Property prices in the north-west of England are expected to outperform the overall national picture in 2019, according to a leading industry expert.

Lucian Cook, Head of Research at Savills, told BBC Breakfast that prices in the region are forecast to rise by 3% this year, whereas in the UK as a whole they will only go up by an estimated 1.5%. And he also predicted that the recent contraction of the London market can be expected to continue.

“I suspect there will be a continuation of existing patterns,” Mr Cook told BBC Breakfast. “The lead indicators from places like the Royal Institute for Chartered Surveyors suggest new buyer enquiries will continue to fall. They suggest the first quarter will see real uncertainty over whether or not we get a deal on Brexit. Things are going to be very price sensitive with a needs-based market, with fewer people out there to buy.

“After that, we could see a bit of a bounce assuming we get a deal on Brexit but it is not going to be significant with total house price growth of 1.5%. It will be weakest in London, where we think it might fall by about 2% – not dramatic, but the continuation of the sort of performance we have seen.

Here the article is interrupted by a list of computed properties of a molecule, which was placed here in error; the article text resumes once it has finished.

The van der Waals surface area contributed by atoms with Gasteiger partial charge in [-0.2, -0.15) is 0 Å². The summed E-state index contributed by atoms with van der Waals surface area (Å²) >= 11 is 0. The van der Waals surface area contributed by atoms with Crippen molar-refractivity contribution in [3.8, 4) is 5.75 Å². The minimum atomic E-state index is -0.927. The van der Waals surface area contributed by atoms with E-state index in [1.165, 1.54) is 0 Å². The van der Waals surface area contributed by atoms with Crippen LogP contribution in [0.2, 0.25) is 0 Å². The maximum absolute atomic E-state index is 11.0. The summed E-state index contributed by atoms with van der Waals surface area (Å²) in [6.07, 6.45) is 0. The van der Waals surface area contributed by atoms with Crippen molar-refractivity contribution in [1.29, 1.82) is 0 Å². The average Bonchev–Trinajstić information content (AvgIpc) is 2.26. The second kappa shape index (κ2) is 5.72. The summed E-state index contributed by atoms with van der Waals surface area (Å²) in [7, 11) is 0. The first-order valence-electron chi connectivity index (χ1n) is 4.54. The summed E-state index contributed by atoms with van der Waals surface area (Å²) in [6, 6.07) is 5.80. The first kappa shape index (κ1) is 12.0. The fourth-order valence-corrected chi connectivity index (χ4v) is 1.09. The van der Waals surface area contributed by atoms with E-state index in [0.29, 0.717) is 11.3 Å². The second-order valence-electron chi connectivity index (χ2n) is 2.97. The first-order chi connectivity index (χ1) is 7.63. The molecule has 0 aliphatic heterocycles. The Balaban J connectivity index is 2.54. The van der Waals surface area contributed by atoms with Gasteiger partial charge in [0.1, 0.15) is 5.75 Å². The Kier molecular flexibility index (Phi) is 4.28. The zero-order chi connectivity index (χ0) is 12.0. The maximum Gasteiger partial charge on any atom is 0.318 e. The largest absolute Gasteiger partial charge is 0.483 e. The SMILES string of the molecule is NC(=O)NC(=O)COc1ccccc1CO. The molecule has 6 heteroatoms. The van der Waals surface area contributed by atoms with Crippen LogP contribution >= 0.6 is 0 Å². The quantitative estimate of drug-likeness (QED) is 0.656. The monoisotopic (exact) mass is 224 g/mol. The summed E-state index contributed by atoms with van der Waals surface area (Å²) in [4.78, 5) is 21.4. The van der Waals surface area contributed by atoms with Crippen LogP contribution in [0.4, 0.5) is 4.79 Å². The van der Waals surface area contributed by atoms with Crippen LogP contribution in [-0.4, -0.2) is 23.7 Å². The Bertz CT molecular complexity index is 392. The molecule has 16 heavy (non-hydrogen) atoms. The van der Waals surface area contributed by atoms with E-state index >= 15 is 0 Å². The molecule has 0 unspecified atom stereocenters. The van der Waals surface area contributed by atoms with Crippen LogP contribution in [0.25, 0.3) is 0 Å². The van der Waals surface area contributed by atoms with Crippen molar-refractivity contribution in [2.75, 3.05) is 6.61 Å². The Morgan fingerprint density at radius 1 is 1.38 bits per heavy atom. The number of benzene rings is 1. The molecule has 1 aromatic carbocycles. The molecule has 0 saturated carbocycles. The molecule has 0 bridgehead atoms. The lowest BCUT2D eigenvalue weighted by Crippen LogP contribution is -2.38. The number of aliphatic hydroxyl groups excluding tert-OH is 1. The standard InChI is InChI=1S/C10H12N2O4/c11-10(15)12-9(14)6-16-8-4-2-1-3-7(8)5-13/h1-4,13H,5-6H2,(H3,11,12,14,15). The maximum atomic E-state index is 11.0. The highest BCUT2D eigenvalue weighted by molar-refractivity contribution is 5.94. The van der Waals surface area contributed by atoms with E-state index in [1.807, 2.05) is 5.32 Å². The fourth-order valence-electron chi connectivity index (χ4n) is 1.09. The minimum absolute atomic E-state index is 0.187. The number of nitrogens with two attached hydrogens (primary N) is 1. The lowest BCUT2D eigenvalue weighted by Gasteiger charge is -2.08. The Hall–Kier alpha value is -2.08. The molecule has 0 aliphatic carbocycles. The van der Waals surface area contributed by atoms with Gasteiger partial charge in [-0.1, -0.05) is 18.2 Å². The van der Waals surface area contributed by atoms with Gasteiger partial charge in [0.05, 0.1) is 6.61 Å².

“In the north-west, where we have a bit more capacity and  more ability to borrow relative to income to take advantage of existing low interest rates, prices to rise by 3% this year. But forecasting is not easy in the current circumstances.”

NW to keep up good work from last year?

Savills’ forecast for the NW in 2019 follow on from other indicators showing a strong performance by the region in 2018. Home’s recent Asking Price survey showed prices rising by 4.8% in the year to December, while both Manchester and Liverpool continue to attract investment and people willing to relocate in or near the cities.

The north-west’s success is not limited to these two big hitters, with Preston recently named as ‘Britain’s most improved city’ by Pricewaterhouse Coopers. The city is within commuting reach of Manchester and Liverpool, but has a strong economy thanks to its University and big local employers like BAE Systems.

First-time buyer numbers are up

Elsewhere in the property market, Savills predict it will remain difficult – but far from impossible – for first-time buyers to get on to the ladder in 2019.

“It won’t change substantially, your deposit requirements will stay high,” added Mr Cook. “In London, that is close £100k, across the country it’s about £27k so it is quite difficult to get on the ladder.

“But the numbers are up because of Help to Buy, which will last till 2023, and the Bank of Mum and Dad has come to the rescue to slightly fill that gap in terms of the deposit needed.”